Surface coatings and other modifications can further affect the potential hazard of a nanomaterial in different media, such as soil or water . So while the hazard endpoints associated with the conventional bulk chemical form remain relevant (i.e. carcinogenicity, developmental toxicity, acute toxicity), nanomaterials present challenges to existing toxicity prediction methods that are solely based on chemical composition and mass. This has stimulated governments to tackle the problem, notably the Organisation for Economic Co-operation and Development (OECD)’s Working Party on Manufactured Nanomaterials, which hosts an international body of experts focused on the human health and environmental safety implications of engineered nanoscale chemicals, including toxicity testing methods and risk assessment approaches .
Both conventional silver and nanosilver are approved by the U.S. Environmental Protection Agency (US EPA) Office of Pesticide Products (OPP) for use as antibacterial agents. They can both effectively kill harmful or odor-causing bacteria and appear in products including “antibacterial sheets and pillowcases” that kill bacteria and fungi, “antibacterial tableware and kitchen tools” that prevent diseases including dysentery and hepatitis, and a baby plush toy “with the additive of silver nanoparticles … to fight against harmful bacteria, molds and mites”[16–18]. Their non-specific antimicrobial properties inhibit the growth of microbes, thought to be due to a steady release of toxic silver ions (Ag+) or nanosilver from the surface of the molecule [14, 19]. Some low-soluble forms of nanoscale silver can be incorporated into textiles, plastics, and other materials as a polymer coating or directly imbedded into synthetic polymer fibers.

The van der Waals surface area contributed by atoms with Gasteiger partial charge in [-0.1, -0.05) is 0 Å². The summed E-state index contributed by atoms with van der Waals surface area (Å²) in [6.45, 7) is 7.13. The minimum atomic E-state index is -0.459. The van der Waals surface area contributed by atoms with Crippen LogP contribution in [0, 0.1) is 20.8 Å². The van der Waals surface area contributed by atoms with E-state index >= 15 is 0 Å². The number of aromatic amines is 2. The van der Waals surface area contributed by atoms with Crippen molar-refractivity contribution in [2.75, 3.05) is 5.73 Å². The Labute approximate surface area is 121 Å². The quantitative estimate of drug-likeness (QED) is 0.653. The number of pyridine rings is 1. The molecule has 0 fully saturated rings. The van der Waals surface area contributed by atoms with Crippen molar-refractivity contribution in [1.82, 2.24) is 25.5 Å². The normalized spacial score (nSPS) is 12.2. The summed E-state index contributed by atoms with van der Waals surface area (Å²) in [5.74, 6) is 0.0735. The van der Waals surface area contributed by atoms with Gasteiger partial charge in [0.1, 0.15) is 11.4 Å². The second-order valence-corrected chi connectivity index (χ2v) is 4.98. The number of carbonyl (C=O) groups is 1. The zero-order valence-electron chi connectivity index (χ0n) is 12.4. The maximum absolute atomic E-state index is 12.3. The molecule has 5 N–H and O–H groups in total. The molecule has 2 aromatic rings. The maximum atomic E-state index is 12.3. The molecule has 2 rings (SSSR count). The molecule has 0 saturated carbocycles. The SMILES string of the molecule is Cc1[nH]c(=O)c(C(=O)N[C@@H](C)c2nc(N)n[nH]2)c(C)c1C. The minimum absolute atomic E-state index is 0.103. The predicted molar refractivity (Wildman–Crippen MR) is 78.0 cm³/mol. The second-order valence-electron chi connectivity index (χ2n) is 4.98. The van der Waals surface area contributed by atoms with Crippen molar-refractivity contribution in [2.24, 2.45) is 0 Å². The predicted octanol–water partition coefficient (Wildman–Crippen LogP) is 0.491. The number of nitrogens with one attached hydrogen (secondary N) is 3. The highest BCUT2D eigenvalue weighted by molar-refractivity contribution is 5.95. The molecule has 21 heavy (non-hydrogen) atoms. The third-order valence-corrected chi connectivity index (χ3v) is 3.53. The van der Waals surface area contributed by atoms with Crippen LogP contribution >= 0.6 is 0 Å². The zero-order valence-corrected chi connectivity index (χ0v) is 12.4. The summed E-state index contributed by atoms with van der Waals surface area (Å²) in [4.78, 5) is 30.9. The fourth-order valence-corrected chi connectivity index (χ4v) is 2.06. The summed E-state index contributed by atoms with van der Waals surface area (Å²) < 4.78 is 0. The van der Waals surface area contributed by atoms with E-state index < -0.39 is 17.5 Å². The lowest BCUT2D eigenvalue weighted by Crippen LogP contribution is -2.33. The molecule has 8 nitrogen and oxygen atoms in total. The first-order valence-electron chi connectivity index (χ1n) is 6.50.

Colloidal silver is a suspension of intentionally produced nanosilver particles ranging in size from 10 to 1000 nm. It has been used for about a century by people claiming it has health benefits, despite a 1999 the U.S. Food and Drug Administration determination that colloidal silver products were neither safe nor effective . Colloidal silver products marketed with medical or health benefits are now considered “misbranded” under the law, although they are still sold as homeopathic remedies and dietary supplements .